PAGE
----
8. I would say that Malaysia has pretty basic or decent capabilities [in relation to the budget the MAF has]; rather than ”advanced”. We can cooperate all we want with others but at the end of the day, it also largely depends on cash and will. The current threat environment just doesn’t justify us making EW a priority : a situation faced by many, many peacetime militaries, even Tier 1 NATO ones who still rely on the U.S. for this. A valid argument can be made why we should focus on EW but a similar argument can also be made that we are not at war or in a state of tensions and that we should focus on other areas – both arguments are valid.

    The stuff we have are the essentials needed, e.g. active jammers on planes and ships [the only ones we had/have were on the Lakasamanas [interestingly the Marikh class came with an active jammer!], land based ESM [VERA] and the various ESM systems aboard the various ships. Back in the 90’s the army ordered a SIGINT system from South Africa and more recently we also ordered ESM payloads from SAAB for use on UAVs. The problem is that what we have are mostly stand alone systems; the state of EW in the MAF hasn’t reach a stage where it can really influence events or be a deciding factor.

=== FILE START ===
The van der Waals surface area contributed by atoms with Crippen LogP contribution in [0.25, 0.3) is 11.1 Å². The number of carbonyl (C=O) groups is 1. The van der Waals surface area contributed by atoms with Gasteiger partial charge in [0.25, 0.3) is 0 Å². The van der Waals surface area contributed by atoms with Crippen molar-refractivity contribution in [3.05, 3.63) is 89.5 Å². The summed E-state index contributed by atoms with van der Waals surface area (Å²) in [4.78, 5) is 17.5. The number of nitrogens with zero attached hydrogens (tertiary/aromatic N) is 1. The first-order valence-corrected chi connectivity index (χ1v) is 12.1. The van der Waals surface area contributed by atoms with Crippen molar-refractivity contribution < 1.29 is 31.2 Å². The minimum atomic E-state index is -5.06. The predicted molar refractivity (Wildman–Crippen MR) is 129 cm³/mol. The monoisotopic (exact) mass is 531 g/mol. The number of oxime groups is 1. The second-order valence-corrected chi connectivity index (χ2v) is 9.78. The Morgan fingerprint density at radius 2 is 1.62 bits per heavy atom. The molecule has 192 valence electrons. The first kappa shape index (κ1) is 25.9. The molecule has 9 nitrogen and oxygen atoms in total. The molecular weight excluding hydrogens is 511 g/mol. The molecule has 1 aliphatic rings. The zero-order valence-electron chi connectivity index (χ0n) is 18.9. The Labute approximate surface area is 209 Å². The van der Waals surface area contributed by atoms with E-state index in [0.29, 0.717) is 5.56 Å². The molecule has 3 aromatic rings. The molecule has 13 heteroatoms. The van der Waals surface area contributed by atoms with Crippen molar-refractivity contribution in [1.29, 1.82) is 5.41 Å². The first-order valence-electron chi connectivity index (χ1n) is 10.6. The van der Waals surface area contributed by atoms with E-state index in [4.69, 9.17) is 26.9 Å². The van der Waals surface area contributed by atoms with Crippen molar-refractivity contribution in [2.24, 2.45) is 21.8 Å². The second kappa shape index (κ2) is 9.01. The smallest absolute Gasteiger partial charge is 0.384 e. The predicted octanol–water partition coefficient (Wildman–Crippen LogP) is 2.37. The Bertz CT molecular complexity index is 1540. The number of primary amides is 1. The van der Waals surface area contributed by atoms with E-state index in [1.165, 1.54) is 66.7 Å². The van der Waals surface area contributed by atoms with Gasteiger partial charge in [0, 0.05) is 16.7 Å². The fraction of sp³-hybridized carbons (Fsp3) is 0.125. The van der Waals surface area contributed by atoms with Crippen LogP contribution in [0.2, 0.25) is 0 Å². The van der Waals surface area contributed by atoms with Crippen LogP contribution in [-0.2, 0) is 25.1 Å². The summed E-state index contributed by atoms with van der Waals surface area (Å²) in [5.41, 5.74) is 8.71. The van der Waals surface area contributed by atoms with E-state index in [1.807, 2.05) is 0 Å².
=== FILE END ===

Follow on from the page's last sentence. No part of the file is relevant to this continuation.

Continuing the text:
This is not to say we don’t realise the importance of EW it’s just that financial realities dictate what we can focus on. The reality is that getting a good grasp of EW [like other highly niche areas such ASW, mine warfare, etc] takes a lot of time and will. At the moment we simply don’t have the equipment we actually need, the cash to buy the equipment, the knowledge to fully put to good use the equipment [if we had it] and the local knowledge to tweak the equipment for our specific needs. Granted EW is essential and not a luxury but the fact remains that it’s a very expensive and resource intensive game to get into and less than a handful of countries can afford to devote the needed focus that EW requires. I’m not aware of any EW gear in use by the police but if it includes RDF gear, then its pretty basic. The MMEA also has RDF gear courtesy of the Japanese government.